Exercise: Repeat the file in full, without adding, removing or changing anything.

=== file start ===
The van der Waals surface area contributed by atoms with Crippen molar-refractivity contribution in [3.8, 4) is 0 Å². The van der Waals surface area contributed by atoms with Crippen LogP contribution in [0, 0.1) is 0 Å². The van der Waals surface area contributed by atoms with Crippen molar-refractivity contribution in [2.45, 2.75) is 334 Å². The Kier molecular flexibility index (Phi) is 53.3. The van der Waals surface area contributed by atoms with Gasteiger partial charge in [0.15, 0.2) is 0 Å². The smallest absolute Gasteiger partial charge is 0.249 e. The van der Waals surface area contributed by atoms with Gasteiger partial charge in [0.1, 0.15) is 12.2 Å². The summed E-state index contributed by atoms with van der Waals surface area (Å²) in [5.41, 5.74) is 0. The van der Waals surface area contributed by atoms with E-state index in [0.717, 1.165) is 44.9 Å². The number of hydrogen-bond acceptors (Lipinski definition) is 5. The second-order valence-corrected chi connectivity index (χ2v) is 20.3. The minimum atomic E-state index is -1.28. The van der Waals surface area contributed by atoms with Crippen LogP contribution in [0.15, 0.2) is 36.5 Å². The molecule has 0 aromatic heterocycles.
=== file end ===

The van der Waals surface area contributed by atoms with Crippen molar-refractivity contribution in [3.8, 4) is 0 Å². The van der Waals surface area contributed by atoms with Crippen LogP contribution in [0, 0.1) is 0 Å². The van der Waals surface area contributed by atoms with Crippen molar-refractivity contribution in [2.45, 2.75) is 334 Å². The Kier molecular flexibility index (Phi) is 53.3. The van der Waals surface area contributed by atoms with Gasteiger partial charge in [0.15, 0.2) is 0 Å². The smallest absolute Gasteiger partial charge is 0.249 e. The van der Waals surface area contributed by atoms with Gasteiger partial charge in [0.1, 0.15) is 12.2 Å². The summed E-state index contributed by atoms with van der Waals surface area (Å²) in [5.41, 5.74) is 0. The van der Waals surface area contributed by atoms with E-state index in [0.717, 1.165) is 44.9 Å². The number of hydrogen-bond acceptors (Lipinski definition) is 5. The second-order valence-corrected chi connectivity index (χ2v) is 20.3. The minimum atomic E-state index is -1.28. The van der Waals surface area contributed by atoms with Crippen LogP contribution in [0.15, 0.2) is 36.5 Å². The molecule has 0 aromatic heterocycles.